Sun. May 26th, 2024

States are taking on issues with China, but is it at the expense of our national foreign policy goals? 

Tyler Mitchell By Tyler Mitchell May25,2024

Tension is growing this week — not just on American college campuses, but also far away in the disputed South China Sea, where the Philippines has accused China’s coast guard of harassing and damaging one of its vessels. 

America’s current approach to China is to be somewhat tough on our “strategic competitor” as we try to navigate hot-button issues from tariffs to Taiwan, making the relationship precarious. This latest incident puts more pressure on that relationship. 

U.S. Secretary of State Antony Blinken was in China last week for face-to-face talks on trade, fentanyl and the military challenges of Chinese support for Ukraine and its aggressive behavior in the South China Sea. 

Having China as a competitor is not new. What is new is that Washington now has competition from within America as various states and cities form their own foreign policy approaches to China — often at odds with each other. 

Take California: In recent months, San Francisco Mayor London Breed made a week-long visit to China where she practiced a bit of “panda diplomacy,” securing an agreement to borrow a couple of those adorable furry black and white bears — a great use of foreign travel. 

Next up was a trip to China by Democratic Gov. Gavin Newsom — the first trip there by a U.S. governor in four years. Understandably, California sees China as an ally, given its geography and the large presence of Chinese immigrants; about 15 percent of the state hail from Asia. But his trip went beyond pandas into the thorny issues of trade.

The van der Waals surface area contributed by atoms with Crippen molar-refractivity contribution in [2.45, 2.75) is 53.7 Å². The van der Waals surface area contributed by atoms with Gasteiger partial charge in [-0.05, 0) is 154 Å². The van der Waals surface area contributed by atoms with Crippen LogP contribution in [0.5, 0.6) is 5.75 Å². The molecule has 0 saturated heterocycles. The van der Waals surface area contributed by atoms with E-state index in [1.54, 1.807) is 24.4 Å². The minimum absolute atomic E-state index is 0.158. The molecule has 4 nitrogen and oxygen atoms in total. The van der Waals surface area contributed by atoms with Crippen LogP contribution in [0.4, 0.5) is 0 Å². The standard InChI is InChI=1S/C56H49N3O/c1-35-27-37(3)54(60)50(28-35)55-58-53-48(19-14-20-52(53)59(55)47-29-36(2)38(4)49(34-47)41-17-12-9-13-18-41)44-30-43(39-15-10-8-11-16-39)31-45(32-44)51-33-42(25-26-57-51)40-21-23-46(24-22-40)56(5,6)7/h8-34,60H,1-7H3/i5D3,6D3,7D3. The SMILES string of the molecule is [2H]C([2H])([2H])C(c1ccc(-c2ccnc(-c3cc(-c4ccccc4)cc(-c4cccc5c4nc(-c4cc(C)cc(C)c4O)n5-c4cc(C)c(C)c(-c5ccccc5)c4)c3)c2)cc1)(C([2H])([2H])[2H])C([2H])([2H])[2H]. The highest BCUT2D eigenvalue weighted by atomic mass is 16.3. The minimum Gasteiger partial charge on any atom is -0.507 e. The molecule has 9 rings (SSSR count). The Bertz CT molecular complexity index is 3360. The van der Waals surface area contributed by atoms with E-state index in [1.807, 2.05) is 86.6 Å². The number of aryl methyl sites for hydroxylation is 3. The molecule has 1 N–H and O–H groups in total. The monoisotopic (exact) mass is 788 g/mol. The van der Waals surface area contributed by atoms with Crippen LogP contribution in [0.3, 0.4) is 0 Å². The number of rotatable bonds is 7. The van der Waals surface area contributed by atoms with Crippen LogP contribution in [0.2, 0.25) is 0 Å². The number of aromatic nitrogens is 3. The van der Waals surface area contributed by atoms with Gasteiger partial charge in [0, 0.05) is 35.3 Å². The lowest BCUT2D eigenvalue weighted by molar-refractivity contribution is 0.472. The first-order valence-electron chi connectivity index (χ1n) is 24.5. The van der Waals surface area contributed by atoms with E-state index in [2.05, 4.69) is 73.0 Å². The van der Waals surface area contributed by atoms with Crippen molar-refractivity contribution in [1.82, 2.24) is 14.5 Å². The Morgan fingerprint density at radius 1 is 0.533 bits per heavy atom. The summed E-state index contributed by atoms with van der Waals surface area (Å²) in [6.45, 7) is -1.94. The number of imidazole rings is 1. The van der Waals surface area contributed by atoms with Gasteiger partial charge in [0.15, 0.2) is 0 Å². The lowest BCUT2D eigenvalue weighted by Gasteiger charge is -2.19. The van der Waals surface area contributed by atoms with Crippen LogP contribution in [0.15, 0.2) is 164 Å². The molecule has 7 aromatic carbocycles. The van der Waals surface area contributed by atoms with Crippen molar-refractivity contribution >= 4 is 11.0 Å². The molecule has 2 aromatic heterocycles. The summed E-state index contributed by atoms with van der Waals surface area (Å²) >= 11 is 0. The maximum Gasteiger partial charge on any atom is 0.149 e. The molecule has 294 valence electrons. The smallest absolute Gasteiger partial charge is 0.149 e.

Trade is a complex issue that the Biden administration is trying to handle, including tariffs on certain goods in the high-tech industry, where competition over artificial intelligence is keen. President Biden has also called for raising tariffs on imports of steel and aluminum from China. What and how goods and services move between the two nations is a high-level topic. 

When a state negotiates with a foreign power, things can get messy. 

Among the issues California leaders are pressing for are more direct flights between San Francisco and Chinese cities. But recently unions representing U.S. pilots and flight attendants published a letter in opposition to the addition of U.S.-China routes because of unfavorable practices, such as the freedom of Chinese airlines to fly over Russian airspace. 

Now take Florida. In comparison to California, Florida is offering China the big chill. Republican Gov. Ron DeSantis has signed multiple bills to “crack down on Communist China.” He has enacted laws that stop Chinese firms from doing business in the state. Going farther than any federal bans on Chinese products, DeSantis is stopping Chinese companies from buying agricultural land in Florida. He is also limiting educational ties between China and his state.  

Virginia Gov. Glenn Youngkin has restricted Ford Motor company from setting up a battery venture because its partner was a Chinese company. 

Other U.S. states are formulating their own foreign policy agendas related to climate, immigration and trade. Often these relationships go beyond citizen engagement or people-to-people diplomacy, which should be encouraged. 

Take drone policy — another tricky area where individual states have policies that clash with federal foreign policy. Law enforcement agencies around the country are fans of using drones made by a Chinese company, DJL. But the U.S. Treasury and Commerce departments view them as a national security threat. Congress is considering legislation that would severely curtail the company’s sales.